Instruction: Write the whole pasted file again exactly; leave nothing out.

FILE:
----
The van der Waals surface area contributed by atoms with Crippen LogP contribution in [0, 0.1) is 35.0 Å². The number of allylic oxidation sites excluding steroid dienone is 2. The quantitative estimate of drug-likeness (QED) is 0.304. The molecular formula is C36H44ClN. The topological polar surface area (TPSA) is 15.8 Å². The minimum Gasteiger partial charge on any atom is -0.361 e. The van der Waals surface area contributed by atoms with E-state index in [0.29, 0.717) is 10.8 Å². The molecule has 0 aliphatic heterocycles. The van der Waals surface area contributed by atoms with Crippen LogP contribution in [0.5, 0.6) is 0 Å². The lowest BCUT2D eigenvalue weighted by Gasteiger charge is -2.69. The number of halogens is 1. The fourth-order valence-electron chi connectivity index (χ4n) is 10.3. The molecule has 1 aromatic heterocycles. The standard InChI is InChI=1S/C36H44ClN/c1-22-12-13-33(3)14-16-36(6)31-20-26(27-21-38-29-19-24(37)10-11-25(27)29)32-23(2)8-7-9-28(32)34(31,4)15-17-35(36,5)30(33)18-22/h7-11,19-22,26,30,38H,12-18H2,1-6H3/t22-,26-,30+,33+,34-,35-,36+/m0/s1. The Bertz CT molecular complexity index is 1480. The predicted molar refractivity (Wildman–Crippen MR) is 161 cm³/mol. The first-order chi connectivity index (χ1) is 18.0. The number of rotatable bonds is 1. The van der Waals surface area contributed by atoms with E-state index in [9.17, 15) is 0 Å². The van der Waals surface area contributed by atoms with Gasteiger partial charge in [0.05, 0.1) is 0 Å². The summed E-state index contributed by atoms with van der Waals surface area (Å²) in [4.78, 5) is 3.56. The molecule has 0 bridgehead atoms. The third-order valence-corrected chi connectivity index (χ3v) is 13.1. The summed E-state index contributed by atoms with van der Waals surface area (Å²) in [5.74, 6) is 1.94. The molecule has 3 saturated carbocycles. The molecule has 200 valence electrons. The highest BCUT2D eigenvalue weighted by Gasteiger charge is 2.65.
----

The van der Waals surface area contributed by atoms with Crippen LogP contribution in [0, 0.1) is 35.0 Å². The number of allylic oxidation sites excluding steroid dienone is 2. The quantitative estimate of drug-likeness (QED) is 0.304. The molecular formula is C36H44ClN. The topological polar surface area (TPSA) is 15.8 Å². The minimum Gasteiger partial charge on any atom is -0.361 e. The van der Waals surface area contributed by atoms with E-state index in [0.29, 0.717) is 10.8 Å². The molecule has 0 aliphatic heterocycles. The van der Waals surface area contributed by atoms with Crippen LogP contribution in [0.5, 0.6) is 0 Å². The lowest BCUT2D eigenvalue weighted by Gasteiger charge is -2.69. The number of halogens is 1. The fourth-order valence-electron chi connectivity index (χ4n) is 10.3. The molecule has 1 aromatic heterocycles. The standard InChI is InChI=1S/C36H44ClN/c1-22-12-13-33(3)14-16-36(6)31-20-26(27-21-38-29-19-24(37)10-11-25(27)29)32-23(2)8-7-9-28(32)34(31,4)15-17-35(36,5)30(33)18-22/h7-11,19-22,26,30,38H,12-18H2,1-6H3/t22-,26-,30+,33+,34-,35-,36+/m0/s1. The Bertz CT molecular complexity index is 1480. The predicted molar refractivity (Wildman–Crippen MR) is 161 cm³/mol. The first-order chi connectivity index (χ1) is 18.0. The number of rotatable bonds is 1. The van der Waals surface area contributed by atoms with E-state index in [9.17, 15) is 0 Å². The van der Waals surface area contributed by atoms with Gasteiger partial charge in [0.05, 0.1) is 0 Å². The summed E-state index contributed by atoms with van der Waals surface area (Å²) in [4.78, 5) is 3.56. The molecule has 0 bridgehead atoms. The third-order valence-corrected chi connectivity index (χ3v) is 13.1. The summed E-state index contributed by atoms with van der Waals surface area (Å²) in [5.74, 6) is 1.94. The molecule has 3 saturated carbocycles. The molecule has 200 valence electrons. The highest BCUT2D eigenvalue weighted by Gasteiger charge is 2.65.